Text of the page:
9. Restaurant story! I'm a regular at a local diner for breakfast. I just started going there after RNY, because they're better than the breakfast place I used to go to, less busy than the place I used to go to, and eggs and bacon have protein! My first time there, I ordered coffee, then pretended I was perusing the menu for the next half hour while I drank it. Then I ordered one egg over easy and one slice of bacon. Five minutes later the waitress brought me: Two eggs over easy and one ORDER of bacon. I shrugged, ate about half of one egg, about half of one piece of bacon. When I asked for the check, the waitress asked if there was a problem with the food. I said no, it was great, I just wasn't super hungry. My next time there, I did the coffee thing, then ordered one scrambled egg and one slice of bacon. Five minutes later the waitress brought me: A plate of scrambled eggs so large I couldn't have eaten it all BEFORE surgery, and approximately half of a pig. I didn't want to deal with the question again, so I ate like, an ounce of egg, an ounce of bacon, and asked for a to-go box when I asked for the check. Since I can't eat leftovers (too tough once reheated), I tossed the to-go box in the trash on the way to my car, then felt like a loser for the rest of the day for wasting both food and money. Third time: Coffee. Then I ordered half of an eggs benedict. The waitress said she had to ask a manager before selling me HALF of an eggs benedict. The diner is basically one big room divided by a counter, so I heard the manager saying basically "We sell the customer whatever the customer asks." Five minutes later, the waitress brings me: HALF an eggs benedict!!! I was able to eat about half of it (skipping the english muffin underneath) and then asked for the check. Again, the waitress asked if there were any problems, and I said no, sorry, just not super hungry. Fourth time there, I went with Leah (my room mate/found family). I ordered coffee, then later one egg over easy and one slice of bacon. This time the waitress (same waitress every time, btw) said, "You don't eat much!" And before I could say anything, Leah says, "Yeah, she just had gastric bypass!" Apparently, Leah is my personal traveling WLS-outer! So the waitress says, "Oooooh! That explains everything!" and actually this time brings me exactly one egg over easy and exactly one slice of bacon! ... and then she asks me about fifteen thousand questions about WLS while my egg and bacon get cold. Which is fine; I've had WLS! My food is almost ALWAYS cold by the time I finish it. Plus, she is overweight herself, and I figure she is asking out of personal interest. After she finally wanders off, I see her chatting with her manager, and I figure (correctly, as it turns out) that she is sharing all the news on their micro-eater. Now, I go there all the time, and they know me. I get coffee without asking, and nobody comes to ask me about food until the coffee is gone. Then they come and ask me what I want today, and bring me a tiny amount of it, and charge me a tiny amount for it. And nobody stops by to try to refill my coffee while I'm eating. So the moral of this story is - it doesn't pay to be shy about why you can't eat much, and also it's good to cultivate a set of restaurants where they know you. It just makes life a ton easier! (And I guess the other moral is, local places are way more likely to cater to your special needs if they know you life down the block and show up twice a week like clockwork...) If you travel a lot - I'd just tell the waitress up front. "Hi, I'd like X, but I'm recovering from surgery and can't eat an entire X, or even probably half of an X. Could I get a half order?" Most places try to give you what you want/need - they're in the business of satisfying customers, and a happy customer is just good marketing.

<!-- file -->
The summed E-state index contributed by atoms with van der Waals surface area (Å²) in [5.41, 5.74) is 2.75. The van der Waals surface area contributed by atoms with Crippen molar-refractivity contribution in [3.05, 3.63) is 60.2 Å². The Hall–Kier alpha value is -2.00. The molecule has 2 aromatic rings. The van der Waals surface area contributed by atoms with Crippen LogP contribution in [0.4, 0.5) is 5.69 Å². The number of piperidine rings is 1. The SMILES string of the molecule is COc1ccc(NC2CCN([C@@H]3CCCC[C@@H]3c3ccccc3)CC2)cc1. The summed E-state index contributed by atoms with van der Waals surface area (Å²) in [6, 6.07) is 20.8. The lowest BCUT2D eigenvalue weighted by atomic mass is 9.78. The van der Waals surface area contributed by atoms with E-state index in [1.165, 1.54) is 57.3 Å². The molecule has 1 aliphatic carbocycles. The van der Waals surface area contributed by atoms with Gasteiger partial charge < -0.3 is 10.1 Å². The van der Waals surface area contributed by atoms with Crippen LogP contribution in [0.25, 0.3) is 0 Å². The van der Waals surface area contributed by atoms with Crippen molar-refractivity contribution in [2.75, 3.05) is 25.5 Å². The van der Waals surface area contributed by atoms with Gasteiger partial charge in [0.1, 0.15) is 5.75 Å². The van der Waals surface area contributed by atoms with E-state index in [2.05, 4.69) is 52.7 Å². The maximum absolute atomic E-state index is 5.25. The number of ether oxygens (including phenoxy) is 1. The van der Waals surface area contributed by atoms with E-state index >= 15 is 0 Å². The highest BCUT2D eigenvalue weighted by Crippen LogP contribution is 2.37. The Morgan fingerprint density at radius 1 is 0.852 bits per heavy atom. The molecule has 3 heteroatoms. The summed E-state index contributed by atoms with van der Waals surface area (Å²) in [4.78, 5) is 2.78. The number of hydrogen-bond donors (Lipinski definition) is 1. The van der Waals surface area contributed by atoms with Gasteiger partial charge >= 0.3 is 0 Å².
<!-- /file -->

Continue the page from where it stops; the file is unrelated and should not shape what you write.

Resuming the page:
10. I feel like you're looking for a long-time veteran perspective here, and that has been supplied by others. But from 6 months I can tell you that I feel nothing like your description of post-op life. Quite the opposite! *Before* surgery I felt like my entire life rotated around my food choices - and I had basically stopped dieting and given up! Before I committed to this process, I thought constantly about food - what was I going to have, how much of it would I have, would I have enough of it to get me through X amount of time, would I have enough time to get this AND that before someone came home and caught me eating whateveritwas. I planned out the night before what I was going to order out the next afternoon... and dinner. And a huge amount of my thought processes went toward which drug store I was going to in the morning to get my junk food for the day. I'm not even kidding. What I've experienced since my WLS (gastric bypass) is freedom from all of that. I can finally relax, because food is not constantly at the top of my mind. I'm still in my honeymoon period, but I feel like this is the time when I can build joys in my life that have nothing to do with what I eat. Before, losing weight was so hard and took so long, and I had so far to go, that it felt hopeless - and because it was so slow, I had nothing to replace food with when I tried to eat better. Now the weight is coming off so easily and so fast that I can fill my life with activity, with so many things I couldn't do before, from going for long walks to taking a long bath - there's just an abundance of things in my life that make me happy that are in no way related to what I put in my mouth every day. I feel like that is the strength of the surgery and the honeymoon period - it frees you from obsessive thoughts of food and at the same time gives you other things that can fill your life with comfort and happiness. While dieting pre-surgery felt like deprivation and anxiety and anger, eating well post-surgery feels positive and strong. I think that helps train us for when we're able to eat more and having hunger, later down the road.